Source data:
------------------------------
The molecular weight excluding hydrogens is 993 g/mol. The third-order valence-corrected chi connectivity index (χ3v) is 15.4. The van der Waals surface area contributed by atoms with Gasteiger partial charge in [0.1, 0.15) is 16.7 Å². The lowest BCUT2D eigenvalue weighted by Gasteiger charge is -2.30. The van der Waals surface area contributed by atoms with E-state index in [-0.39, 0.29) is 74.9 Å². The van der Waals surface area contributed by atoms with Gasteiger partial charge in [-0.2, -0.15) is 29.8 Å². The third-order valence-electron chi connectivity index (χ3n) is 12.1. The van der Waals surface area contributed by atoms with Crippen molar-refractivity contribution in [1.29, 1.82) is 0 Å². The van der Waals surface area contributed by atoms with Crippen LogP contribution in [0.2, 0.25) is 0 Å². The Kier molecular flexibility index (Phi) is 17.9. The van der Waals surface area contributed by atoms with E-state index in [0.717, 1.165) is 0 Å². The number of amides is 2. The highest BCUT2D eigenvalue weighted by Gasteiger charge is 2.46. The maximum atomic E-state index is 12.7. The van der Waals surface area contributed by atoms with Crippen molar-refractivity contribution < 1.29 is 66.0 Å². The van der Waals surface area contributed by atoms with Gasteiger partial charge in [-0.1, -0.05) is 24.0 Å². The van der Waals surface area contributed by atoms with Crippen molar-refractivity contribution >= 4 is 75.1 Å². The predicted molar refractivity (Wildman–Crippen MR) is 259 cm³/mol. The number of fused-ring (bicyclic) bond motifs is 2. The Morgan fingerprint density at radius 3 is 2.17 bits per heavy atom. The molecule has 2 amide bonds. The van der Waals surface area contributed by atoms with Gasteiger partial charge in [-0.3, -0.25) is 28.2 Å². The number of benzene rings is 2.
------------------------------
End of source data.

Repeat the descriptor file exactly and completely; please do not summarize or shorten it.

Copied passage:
The molecular weight excluding hydrogens is 993 g/mol. The third-order valence-corrected chi connectivity index (χ3v) is 15.4. The van der Waals surface area contributed by atoms with Gasteiger partial charge in [0.1, 0.15) is 16.7 Å². The lowest BCUT2D eigenvalue weighted by Gasteiger charge is -2.30. The van der Waals surface area contributed by atoms with E-state index in [-0.39, 0.29) is 74.9 Å². The van der Waals surface area contributed by atoms with Gasteiger partial charge in [-0.2, -0.15) is 29.8 Å². The third-order valence-electron chi connectivity index (χ3n) is 12.1. The van der Waals surface area contributed by atoms with Crippen molar-refractivity contribution in [1.29, 1.82) is 0 Å². The van der Waals surface area contributed by atoms with Crippen LogP contribution in [0.2, 0.25) is 0 Å². The Kier molecular flexibility index (Phi) is 17.9. The van der Waals surface area contributed by atoms with E-state index in [0.717, 1.165) is 0 Å². The number of amides is 2. The highest BCUT2D eigenvalue weighted by Gasteiger charge is 2.46. The maximum atomic E-state index is 12.7. The van der Waals surface area contributed by atoms with Crippen molar-refractivity contribution < 1.29 is 66.0 Å². The van der Waals surface area contributed by atoms with Gasteiger partial charge in [-0.1, -0.05) is 24.0 Å². The van der Waals surface area contributed by atoms with Crippen molar-refractivity contribution >= 4 is 75.1 Å². The predicted molar refractivity (Wildman–Crippen MR) is 259 cm³/mol. The number of fused-ring (bicyclic) bond motifs is 2. The Morgan fingerprint density at radius 3 is 2.17 bits per heavy atom. The molecule has 2 amide bonds. The van der Waals surface area contributed by atoms with Gasteiger partial charge in [-0.3, -0.25) is 28.2 Å². The number of benzene rings is 2.